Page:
The first two months of 2020 indicated an exceptional year for the real estate sector in Spain, but then came the pandemic, and the country saw a 75 percent drop in property sales in March of 2020, compared to the same month of 2019. The state of alarm in Spain was finally lifted on June 21, and the first full month without alarm status from the pandemic brought with it both positive and negative news. On the one hand, sales grew by 20 percent in July compared to the previous month, confirming a market revival after confinement. But on the other hand, the number of real estate transactions totalled 32,654, a 32.4 percent decrease compared to July 2019, in what constitutes the fifth consecutive year-on-year decline, and the fourth drop of more than 30 percent.

The number of Spanish properties sold in July 2020 is the highest recorded since last March when the alarm state and confinement for the COVID-19 pandemic began and represented a 20 percent increase from June. This gain is the highest monthly increase rate in five years, according to INE (the Spanish Statistical Office) data.  In year-on-year terms, the real estate market marked a huge decline of 32.4 percent, following the collapses of March (18.6 percent), April (39.2 percent), May (53.7 percent) June (34.3 percent). Thus, so far this year, 26 percent fewer homes have been sold than in the same period last year. It should be noted the restriction of activities due to the pandemic is affecting all economic indicators in the country, with figures never seen before, not only in the real estate sector.

By property types, used home operations fell by 34.9 percent to 25,887, while new home sales fell by 21.2 percent over the same month of the previous year to 6,767. By autonomous communities, operations declined in all regions except the Basque Country, where they increased by 14.7 percent compared to July of the previous year. The Canary Islands (54.8 percent), Balearic Islands (42.9 percent), the community of Madrid (41.1 percent), and Catalonia (36.5 percent) recorded the most significant declines. Andalusia was the region that carried out the most property transactions in July with 6,620 sales, followed by Catalonia (5,032), the Valencian Community (4,676), and Madrid (3,890).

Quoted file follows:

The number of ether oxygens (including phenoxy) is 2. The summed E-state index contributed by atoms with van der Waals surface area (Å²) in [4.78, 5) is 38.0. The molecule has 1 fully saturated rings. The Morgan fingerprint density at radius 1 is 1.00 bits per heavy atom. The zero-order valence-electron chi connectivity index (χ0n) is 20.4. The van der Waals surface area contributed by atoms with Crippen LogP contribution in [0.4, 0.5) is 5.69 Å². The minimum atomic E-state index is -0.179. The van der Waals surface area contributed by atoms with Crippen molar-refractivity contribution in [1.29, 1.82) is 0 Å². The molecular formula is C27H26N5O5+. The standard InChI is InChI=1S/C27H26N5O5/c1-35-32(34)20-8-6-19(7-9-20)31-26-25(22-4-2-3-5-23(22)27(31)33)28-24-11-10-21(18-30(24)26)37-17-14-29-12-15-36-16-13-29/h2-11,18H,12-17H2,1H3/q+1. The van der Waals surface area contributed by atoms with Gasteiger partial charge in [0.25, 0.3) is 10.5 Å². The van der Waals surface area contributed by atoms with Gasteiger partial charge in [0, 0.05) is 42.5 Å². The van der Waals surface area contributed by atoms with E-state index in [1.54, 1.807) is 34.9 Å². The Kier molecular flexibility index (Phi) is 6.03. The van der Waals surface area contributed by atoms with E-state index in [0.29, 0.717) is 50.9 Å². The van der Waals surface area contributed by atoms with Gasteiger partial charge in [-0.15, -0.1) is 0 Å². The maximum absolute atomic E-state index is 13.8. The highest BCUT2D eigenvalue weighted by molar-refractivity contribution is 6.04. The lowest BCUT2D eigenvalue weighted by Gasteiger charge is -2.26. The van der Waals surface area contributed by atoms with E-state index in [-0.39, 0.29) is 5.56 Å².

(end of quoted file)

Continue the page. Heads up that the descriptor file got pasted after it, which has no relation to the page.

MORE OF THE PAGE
Strong recovery

According to some experts, the data reflects that the market is recovering “vigorously” and that upcoming statistics will show significant monthly increases, albeit still below pre-pandemic figures. In addition, they attribute the July decline largely to the fall in foreign investment in the face of mobility restrictions imposed by various countries towards Spain.

“In June and July, the market has strengthened well after confinement, as many of the transactions carried out were prevented by the period of inactivity,” says the general coordinator of the National Federation of Real Estate Agencies (FAI), José María Alfaro. In his view, the market will gradually regain the trend towards price stabilization and slightly lower transactions already seen in early 2020.

The monthly sales data from Fotocasa, a leading Spanish property portal, indicates that demand has “woken up strongly after confinement,” according to the Director of Communications, Anas López. Following the adjustment period, after the new Mortgage Act came into force in the summer of 2019, which created extra obstacles for foreign buyers, the market had picked up pace in February 2020, to slow down significantly in March due to the pandemic. After the draconian confinement in Spain, in Lopez’s view, the revival of demand has been “very fast,” and there is “a lot of desire to move homes among the population”, which “could indicate that recovery in the sector may be faster than expected.”

Idealista spokesman Francisco Iñareta has also said that the data confirms that the market has begun to regain its pulse since the de-escalation began. While many transactions signed in the first few weeks after the state of alarm ended were those postponed by confinement, Spain saw purchases take place by citizens who decided to change homes during the lockdown along with plenty of investors in search of property bargains.